A plastid is a self-reproducing organelle of plants and algae. A plastome is the DNA genome of a plastid.p341 They are like tiny machines inside cells: each makes or stores important chemicals used by the plant.
Examples of plastids are:
- Chloroplasts: photosynthesis; other plastids may have developed from chloroplasts. Etioplasts are chloroplasts which have not been exposed to light.
- Chromoplasts: pigment synthesis and storage.
- Leucoplasts: colourless, make terpenes such as resin. Sometimes they develop into more specialized types of plastid:
Plastids in algaeEdit
Glaucocystophytic algae contain muroplasts, which are similar to chloroplasts except that they have a cell wall, similar to that of prokaryotes. Rhodophytic algae contain rhodoplasts, which are red chloroplasts which allow the algae to photosynthesise to a depth of up to 268 metres.
Genetics and evolutionEdit
Plastids are one of the many different types of organelles in the cell. In endosymbiont theory, plastids originated as cyanobacteria. This was first suggested by Mereschkowsky in 1905. Schimper in 1883 had said chloroplasts closely resembled cyanobacteria.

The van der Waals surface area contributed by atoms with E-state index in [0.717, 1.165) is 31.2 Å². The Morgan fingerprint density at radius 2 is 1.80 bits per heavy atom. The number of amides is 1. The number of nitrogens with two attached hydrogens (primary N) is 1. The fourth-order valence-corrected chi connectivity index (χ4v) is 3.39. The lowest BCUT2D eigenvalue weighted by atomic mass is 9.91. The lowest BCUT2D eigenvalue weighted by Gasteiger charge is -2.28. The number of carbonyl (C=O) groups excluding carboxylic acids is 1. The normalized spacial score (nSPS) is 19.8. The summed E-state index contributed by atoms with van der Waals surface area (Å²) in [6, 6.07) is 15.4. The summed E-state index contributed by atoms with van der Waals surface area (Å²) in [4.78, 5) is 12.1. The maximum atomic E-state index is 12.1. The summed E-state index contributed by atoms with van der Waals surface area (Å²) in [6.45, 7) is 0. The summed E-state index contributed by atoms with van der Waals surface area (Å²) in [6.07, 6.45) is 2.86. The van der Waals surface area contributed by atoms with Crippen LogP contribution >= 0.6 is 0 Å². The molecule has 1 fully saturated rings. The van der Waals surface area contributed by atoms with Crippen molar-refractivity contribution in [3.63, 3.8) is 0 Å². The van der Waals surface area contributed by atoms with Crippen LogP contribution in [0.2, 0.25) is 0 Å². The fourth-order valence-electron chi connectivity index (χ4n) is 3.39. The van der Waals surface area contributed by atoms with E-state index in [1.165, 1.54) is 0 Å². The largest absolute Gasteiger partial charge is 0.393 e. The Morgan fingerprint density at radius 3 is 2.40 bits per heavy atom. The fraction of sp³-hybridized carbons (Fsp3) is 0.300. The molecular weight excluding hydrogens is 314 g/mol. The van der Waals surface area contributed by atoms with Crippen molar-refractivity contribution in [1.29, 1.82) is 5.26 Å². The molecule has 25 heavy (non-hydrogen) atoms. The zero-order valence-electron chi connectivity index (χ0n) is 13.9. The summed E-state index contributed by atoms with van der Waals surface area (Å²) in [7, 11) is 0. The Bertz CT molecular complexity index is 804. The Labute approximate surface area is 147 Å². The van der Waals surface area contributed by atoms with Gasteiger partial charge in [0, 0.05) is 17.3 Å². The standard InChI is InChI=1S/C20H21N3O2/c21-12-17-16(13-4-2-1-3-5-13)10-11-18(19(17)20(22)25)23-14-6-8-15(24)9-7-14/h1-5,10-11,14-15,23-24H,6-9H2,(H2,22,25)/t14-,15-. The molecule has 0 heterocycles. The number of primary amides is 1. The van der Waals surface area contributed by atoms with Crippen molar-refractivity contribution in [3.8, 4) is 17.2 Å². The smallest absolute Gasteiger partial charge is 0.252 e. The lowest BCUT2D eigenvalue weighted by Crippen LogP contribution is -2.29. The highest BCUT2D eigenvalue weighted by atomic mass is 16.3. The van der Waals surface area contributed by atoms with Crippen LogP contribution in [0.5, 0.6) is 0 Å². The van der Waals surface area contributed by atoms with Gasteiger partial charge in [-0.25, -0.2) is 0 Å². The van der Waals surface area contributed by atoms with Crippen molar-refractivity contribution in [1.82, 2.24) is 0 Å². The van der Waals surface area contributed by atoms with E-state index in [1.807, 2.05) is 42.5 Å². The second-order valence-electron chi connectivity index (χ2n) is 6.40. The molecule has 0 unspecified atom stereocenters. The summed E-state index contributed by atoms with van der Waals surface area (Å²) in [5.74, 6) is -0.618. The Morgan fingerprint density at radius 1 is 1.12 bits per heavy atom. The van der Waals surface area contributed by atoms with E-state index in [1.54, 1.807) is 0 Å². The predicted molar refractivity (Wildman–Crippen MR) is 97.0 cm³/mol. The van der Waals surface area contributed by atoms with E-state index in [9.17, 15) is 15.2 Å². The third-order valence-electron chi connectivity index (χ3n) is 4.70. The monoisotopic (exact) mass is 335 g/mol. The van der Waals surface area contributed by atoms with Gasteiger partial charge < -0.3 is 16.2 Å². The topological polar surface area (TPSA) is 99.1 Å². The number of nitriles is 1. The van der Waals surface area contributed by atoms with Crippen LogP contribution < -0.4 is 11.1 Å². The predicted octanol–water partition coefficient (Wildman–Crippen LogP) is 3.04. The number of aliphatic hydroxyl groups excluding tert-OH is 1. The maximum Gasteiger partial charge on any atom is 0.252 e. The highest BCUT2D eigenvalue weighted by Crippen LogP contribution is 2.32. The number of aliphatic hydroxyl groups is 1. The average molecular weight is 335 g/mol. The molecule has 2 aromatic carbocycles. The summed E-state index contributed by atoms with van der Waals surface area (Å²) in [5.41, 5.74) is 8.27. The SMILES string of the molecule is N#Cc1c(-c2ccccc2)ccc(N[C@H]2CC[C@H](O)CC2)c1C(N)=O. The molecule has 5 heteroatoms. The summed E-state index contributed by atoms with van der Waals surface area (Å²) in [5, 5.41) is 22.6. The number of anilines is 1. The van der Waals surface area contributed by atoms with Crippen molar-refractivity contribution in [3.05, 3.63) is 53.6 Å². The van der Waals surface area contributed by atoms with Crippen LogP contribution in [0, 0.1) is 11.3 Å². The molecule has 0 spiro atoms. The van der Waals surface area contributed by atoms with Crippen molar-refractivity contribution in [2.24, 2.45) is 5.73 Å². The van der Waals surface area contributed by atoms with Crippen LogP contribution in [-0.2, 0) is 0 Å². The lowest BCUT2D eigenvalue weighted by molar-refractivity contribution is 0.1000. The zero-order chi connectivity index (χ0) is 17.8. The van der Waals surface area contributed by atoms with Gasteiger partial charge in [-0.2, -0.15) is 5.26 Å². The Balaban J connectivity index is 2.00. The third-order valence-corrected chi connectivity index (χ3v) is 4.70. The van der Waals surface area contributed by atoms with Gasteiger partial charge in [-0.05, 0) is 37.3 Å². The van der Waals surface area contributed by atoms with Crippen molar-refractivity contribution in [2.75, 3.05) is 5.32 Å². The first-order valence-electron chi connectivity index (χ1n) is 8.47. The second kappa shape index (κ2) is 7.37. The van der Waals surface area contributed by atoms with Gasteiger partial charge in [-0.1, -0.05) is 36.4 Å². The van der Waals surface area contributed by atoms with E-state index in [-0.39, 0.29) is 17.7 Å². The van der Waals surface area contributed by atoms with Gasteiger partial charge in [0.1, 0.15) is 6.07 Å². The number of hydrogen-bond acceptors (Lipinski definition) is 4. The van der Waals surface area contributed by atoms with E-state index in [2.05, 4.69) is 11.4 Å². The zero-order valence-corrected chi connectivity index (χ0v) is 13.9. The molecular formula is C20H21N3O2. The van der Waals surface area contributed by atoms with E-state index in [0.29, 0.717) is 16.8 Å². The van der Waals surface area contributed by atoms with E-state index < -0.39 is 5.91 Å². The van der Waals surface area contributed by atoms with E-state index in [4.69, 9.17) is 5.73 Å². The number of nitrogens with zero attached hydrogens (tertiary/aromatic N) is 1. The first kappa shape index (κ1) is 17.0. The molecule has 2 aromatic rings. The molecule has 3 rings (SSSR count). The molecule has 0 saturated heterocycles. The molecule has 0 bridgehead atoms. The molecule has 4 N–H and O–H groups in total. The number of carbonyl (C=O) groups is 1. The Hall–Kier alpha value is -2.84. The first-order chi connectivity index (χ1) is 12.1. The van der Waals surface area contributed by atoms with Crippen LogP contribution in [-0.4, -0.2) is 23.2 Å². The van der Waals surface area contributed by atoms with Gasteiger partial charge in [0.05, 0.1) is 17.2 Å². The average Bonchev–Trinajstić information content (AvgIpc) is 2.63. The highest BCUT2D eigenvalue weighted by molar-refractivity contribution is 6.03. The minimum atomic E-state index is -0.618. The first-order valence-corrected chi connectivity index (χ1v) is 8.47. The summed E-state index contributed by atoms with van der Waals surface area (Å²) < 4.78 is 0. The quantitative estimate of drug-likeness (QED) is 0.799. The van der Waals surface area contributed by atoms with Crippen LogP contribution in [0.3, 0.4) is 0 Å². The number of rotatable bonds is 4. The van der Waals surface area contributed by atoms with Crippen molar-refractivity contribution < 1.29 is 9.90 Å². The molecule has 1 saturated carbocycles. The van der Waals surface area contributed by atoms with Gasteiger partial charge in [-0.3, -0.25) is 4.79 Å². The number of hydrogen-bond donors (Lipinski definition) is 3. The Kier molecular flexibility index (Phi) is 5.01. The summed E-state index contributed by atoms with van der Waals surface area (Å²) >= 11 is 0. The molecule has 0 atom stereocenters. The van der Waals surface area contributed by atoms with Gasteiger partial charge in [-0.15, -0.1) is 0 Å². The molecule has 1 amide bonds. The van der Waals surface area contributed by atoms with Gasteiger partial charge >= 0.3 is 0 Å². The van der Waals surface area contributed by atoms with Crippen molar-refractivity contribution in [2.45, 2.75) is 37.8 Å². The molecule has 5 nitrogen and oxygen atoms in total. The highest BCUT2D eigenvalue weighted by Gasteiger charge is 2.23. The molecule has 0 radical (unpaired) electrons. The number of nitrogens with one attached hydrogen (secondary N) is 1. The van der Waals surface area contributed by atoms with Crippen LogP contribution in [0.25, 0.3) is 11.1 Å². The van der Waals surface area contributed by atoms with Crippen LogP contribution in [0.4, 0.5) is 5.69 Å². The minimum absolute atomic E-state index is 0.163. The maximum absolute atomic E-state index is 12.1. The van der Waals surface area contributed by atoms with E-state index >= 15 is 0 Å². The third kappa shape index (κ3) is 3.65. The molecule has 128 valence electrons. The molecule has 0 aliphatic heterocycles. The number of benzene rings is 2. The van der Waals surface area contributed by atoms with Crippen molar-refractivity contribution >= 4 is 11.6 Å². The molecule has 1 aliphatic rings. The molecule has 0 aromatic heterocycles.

Almost all chloroplasts are thought to derive directly or indirectly from a single endosymbiotic event. Mitochondria also derive from symbiosis, but chloroplasts are found only in plants and protista. The chloroplast is surrounded by a double-layered composite membrane with an intermembrane space; further, it has reticulations, or many infoldings, filling the inner spaces. The chloroplast has its own DNA, which codes for redox proteins involved in electron transport in photosynthesis.
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